Matthew Lincoln, PhD Art History and Digital Research

Designing for preservation: static sites and the Digital Humanities Literacy Guidebook

We here at CMU are huge fans of static sites for many reasons. By creating websites that build as a bunch of flat files, it’s very simple to put the end result on a vanilla webserver and not have to worry about maintaining and updating a database service, a web app service, a messaging pipeline, etc.

They can often be a very good match for a digital humanities project if that project’s output is a catalogue-like thing: a collection of content, perhaps with some repeatable types, where the authors need a few good pre-defined templates, and the content pipeline just needs to be them uploading and editing simple files or datasets that can be straightforwardly transformed into webpages. Once transformed and put online, even if the entire project and technical team got hit by a bus, the webpages will still basically work without much intervention needed. Because the files are version controlled, it is also possible to add and edit content in the future

For that reason, we try to funnel many of our projects with a web-based deliverable into a static site solution, including our Shakespeare VR project, the NGA Visual Neighbors project, and the Digital Humanities Literacy Guidebook.

The project videos page of the Digital Humanities Literacy Guidebook

The project videos page of the Digital Humanities Literacy Guidebook

The DHLG, as we like to call it, is one of the key outputs of the A.W. Mellon grant to CMU to kickstart the digital humanities here. It’s a summation of many of the resources and research that is taught at the summer DH workshops. To quote from Scott Weingart’s description of it:

The DHLG is your slim guidebook into this world, like the tourist map they give you when you check in at a hotel. Use it to get your bearings, plot your course, and find the resources that will help you explore further.

Although we had most of the technical expertise to do this project in-house, we (well, I) just didn’t have the full amount of time needed to engineer it all myself alongside our other active projects. That’s why we contracted with Agile Humanities, a DH development shop based out of Toronto, to help drive both the site architecture as well as the visual design and implementation of the project. Learning to work with outside contractors was something I knew this job would entail, given that it’s basically a 1-developer shop here. While we contracted with the excellent Patrick Fulton here in Pittsburgh to implement the design of ETHOS, this was the first project I’d worked on where the external partners were handling essentially the entire stack, with I and Scott managing and assessing the work.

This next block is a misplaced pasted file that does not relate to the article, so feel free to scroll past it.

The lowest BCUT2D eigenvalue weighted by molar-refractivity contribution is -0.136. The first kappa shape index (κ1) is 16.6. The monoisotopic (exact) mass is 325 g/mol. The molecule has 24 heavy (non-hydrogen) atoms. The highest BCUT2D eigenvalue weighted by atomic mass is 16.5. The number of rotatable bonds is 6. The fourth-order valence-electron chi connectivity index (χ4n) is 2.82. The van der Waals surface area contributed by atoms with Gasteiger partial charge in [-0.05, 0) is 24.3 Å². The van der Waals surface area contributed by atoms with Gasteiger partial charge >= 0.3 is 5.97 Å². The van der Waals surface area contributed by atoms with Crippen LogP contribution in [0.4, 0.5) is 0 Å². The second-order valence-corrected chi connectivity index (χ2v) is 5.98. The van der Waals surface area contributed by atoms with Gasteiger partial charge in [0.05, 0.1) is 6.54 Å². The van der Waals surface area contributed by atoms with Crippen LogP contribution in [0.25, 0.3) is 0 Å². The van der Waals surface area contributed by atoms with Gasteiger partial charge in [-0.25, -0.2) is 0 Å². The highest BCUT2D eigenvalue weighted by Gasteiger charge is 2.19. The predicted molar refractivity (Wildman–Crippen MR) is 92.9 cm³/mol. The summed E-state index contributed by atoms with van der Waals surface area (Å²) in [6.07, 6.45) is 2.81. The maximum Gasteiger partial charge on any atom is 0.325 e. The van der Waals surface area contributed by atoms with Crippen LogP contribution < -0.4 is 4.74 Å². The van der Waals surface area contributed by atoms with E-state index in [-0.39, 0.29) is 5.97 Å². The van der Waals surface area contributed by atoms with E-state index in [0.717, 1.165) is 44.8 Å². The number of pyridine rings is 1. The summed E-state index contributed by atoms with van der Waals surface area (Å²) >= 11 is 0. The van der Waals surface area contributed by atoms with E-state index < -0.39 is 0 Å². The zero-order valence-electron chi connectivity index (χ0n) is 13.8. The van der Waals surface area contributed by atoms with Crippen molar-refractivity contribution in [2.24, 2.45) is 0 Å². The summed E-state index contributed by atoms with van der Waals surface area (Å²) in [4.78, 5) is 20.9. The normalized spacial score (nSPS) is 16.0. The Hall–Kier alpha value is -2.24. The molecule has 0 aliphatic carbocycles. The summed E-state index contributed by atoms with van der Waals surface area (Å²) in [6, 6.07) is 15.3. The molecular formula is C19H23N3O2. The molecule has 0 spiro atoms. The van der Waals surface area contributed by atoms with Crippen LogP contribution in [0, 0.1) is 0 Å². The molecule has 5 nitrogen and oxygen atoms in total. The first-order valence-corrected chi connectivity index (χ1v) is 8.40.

There were two core challenges from an administrative perspective:

  1. How to figure out a shared language. Both the CMU and AH parties were highly technically proficient, a more symmetrical partnership than some kinds of expert-client relationships. But while we both knew quite a lot about the inner workings of Jekyll, we came to the table with different terms for things like data modeling, defining content types, and so forth. So it took us some time together before we were comfortably speaking each others’ language, and able to answer the questions the other party was asking.
  2. Timing. Timing. Timing! How to ensure that the internal and external teams have a synced up working schedule, and neither of us is stuck waiting for days for the other to fix a bug or produce some content? This is a huge challenge for us in our internal CMU projects as well (as I discussed in my ACH 2019 talk). I really admired the clear roadmap that Agile drew up at the start of the project, which served us well for the high level view of how the work would progress. Figuring out more low-level details though (how many more rounds of review do we have? What’s the deadline for getting issues in this week?) was a more ongoing process, and one I’ll keep in mind for future projects where we work with external contractors or teams.

Once we made it through these challenges, though, we got a beautiful and functional site (thanks in particular to the inventive design by Bill Kennedy.) And because we have clear git version control, we’re even able to allow external contributions or edit-a-thons (hopefully coming soon!) to add and update the extensive library of content.


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Cite this post:

Lincoln, Matthew D. "Designing for preservation: static sites and the Digital Humanities Literacy Guidebook." Matthew Lincoln, PhD (blog), 19 Dec 2019, https://matthewlincoln.net/2019/12/19/digital-humanities-handbook.html.


Tagged in: CMU DHDigital HumanitiesPublishing